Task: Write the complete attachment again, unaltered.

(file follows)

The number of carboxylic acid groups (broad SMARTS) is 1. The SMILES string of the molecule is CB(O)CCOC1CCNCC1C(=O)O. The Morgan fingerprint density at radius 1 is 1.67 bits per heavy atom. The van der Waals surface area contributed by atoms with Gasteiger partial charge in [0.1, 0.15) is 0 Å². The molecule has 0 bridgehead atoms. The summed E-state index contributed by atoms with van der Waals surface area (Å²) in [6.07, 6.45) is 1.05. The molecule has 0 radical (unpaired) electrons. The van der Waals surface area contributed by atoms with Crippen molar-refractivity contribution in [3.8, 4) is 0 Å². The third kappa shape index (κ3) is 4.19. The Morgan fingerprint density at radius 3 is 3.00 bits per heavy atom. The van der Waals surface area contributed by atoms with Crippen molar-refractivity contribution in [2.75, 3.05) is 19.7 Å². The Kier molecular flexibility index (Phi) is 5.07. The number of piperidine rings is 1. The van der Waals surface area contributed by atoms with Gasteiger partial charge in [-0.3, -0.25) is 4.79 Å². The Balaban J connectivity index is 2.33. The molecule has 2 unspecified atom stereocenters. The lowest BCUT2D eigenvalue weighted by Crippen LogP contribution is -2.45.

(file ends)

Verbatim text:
The number of carboxylic acid groups (broad SMARTS) is 1. The SMILES string of the molecule is CB(O)CCOC1CCNCC1C(=O)O. The Morgan fingerprint density at radius 1 is 1.67 bits per heavy atom. The van der Waals surface area contributed by atoms with Gasteiger partial charge in [0.1, 0.15) is 0 Å². The molecule has 0 bridgehead atoms. The summed E-state index contributed by atoms with van der Waals surface area (Å²) in [6.07, 6.45) is 1.05. The molecule has 0 radical (unpaired) electrons. The van der Waals surface area contributed by atoms with Crippen molar-refractivity contribution in [3.8, 4) is 0 Å². The third kappa shape index (κ3) is 4.19. The Morgan fingerprint density at radius 3 is 3.00 bits per heavy atom. The van der Waals surface area contributed by atoms with Crippen molar-refractivity contribution in [2.75, 3.05) is 19.7 Å². The Kier molecular flexibility index (Phi) is 5.07. The number of piperidine rings is 1. The van der Waals surface area contributed by atoms with Gasteiger partial charge in [-0.3, -0.25) is 4.79 Å². The Balaban J connectivity index is 2.33. The molecule has 2 unspecified atom stereocenters. The lowest BCUT2D eigenvalue weighted by Crippen LogP contribution is -2.45.